Who Is Responsible For Jack's Drainage Problem?

15 December 2014

Jack wrote to me recently about a drainage problem. Water is draining onto Jack’s property from a roadside drain. Jack’s property is level with the road but the drain further up the road from Jack’s property is obstructed by a crossing. This means that when the drain overfills frequently during winter the water drains into Jack’s paddock causing pugging. Jack has contacted the Council and asked it to rectify the problem.

After receiving Jack’s email I reviewed the law relating to water drainage. Judging from the voluminous case law on this matter, it seems that drainage problems are common, that there are numerous common law and statutory principles that are relevant, and the legal answers are not always clear cut.


Natural servitude

The first point to note is that lower land is subject to a “natural servitude”. This means that lower land is obliged to receive surface water which falls naturally from higher land. The servitude only applies to water falling from the higher land as a result of “natural use” of the higher land. What amounts to “natural use” of the higher land is a question of fact, to be determined with regard to the surrounding circumstances. Natural use has been held by the courts to include the deep ploughing of agricultural landand the clearing of old drains, but not to include the drainage of a swamp.

As Jack’s land is level with the road, it appears that Jack’s land is not obliged to receive the water from the road drains by reason of natural servitude.


Wilful acts and negligence

Jack may be able to claim his losses against anyone who wilfully caused the damage – for example; vandals would be liable to Jack if they had deliberately blocked the roadside drain.

Jack may also be able to claim against the Council if it has been negligent in the design, construction or maintenance of the drains or the road. If anyone else is responsible for the damage to Jack’s paddock (for example, if Jack’s neighbour had obstructed the drain) then that person could also be liable to Jack for the willful or negligent act.


Trespass and Nuisance

Jack may also have a legal cause of action against the Council or other responsible person in trespass or nuisance. If the water is being discharged immediately on to Jack’s land, then it could be a trespass, but if the discharge is through another person’s property, then there may be a cause of action in nuisance. Nuisance commonly arises from a series of events or from a continuing process – such as in Jack’s case where the damaged pasture is resulting from intermittent flooding. A person may be liable to another in nuisance even if he or she is not negligent in any way, although the damage must be foreseeable. If the Council or any other person responsible for the water draining onto Jack’s land had committed a trespass or a nuisance, they would be liable to compensate Jack for his damaged paddock and could be ordered by the court to rectify the problem.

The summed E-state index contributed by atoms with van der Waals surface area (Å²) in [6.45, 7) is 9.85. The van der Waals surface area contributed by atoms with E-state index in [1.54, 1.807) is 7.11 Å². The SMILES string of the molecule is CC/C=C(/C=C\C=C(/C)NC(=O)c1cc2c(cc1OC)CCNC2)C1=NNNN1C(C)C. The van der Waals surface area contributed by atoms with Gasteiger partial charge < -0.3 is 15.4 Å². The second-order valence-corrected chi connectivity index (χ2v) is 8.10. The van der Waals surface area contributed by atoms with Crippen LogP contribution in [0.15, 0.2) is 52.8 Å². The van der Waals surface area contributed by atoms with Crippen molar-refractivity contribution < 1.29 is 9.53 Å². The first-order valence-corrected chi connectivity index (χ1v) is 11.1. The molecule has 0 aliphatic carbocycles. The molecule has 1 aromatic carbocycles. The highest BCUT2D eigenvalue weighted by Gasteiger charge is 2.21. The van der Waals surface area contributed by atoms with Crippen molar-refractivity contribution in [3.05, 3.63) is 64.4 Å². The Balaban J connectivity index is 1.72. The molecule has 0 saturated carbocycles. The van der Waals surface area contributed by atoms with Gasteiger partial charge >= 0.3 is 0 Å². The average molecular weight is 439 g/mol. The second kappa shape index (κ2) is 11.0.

Statutory authority

If the damage to Jack’s land had been the necessary and inevitable result of the Council doing drainage or roading work authorised by an Act of Parliament (such as the Public Works Act 1981), the Council might be liable to pay Jack compensation as assessed under that Act, rather than damages as assessed under the common law (which would be the case if the Council was liable in negligence, trespass or nuisance). However, if the flooding of Jack’s paddock was not necessarily or inevitably involved in the carrying out of the authorised work, then the Council would still be liable to Jack for damages in trespass or nuisance.


Can Jack take the law into his own hands?

If Jack decided to divert the water back on to the road without the Council’s permission, he could be committing an offence under the Local Government Act 1974 and the Government Roading Powers Act 1989. Jack could also be contravening section 14 of the Resource Management Act 1991 which prohibits the diverting or damming of water except as permitted under that Act. Jack could even be committing a negligent or willful act, or a causing trespass or nuisance, for which he could be liable to his neighbour.

The Land Drainage Act 1908 may also afford Jack a remedy. This will be the subject of a future article.

My advice to Jack would be to follow up this problem with the Council. If that doesn’t get a result Jack will need to see his lawyer.


Please email me at [email protected] with your ideas for future articles.  Keep an eye out for next month’s column, where I will discuss another relevant rural legal issue.


Barbara McDermott is a partner of Norris Ward McKinnon, specialising in commercial and rural law.  With offices in Hamilton and Huntly, we have friendly, expert legal advisors ready to help you with your business and personal legal matters.   Find out more about us at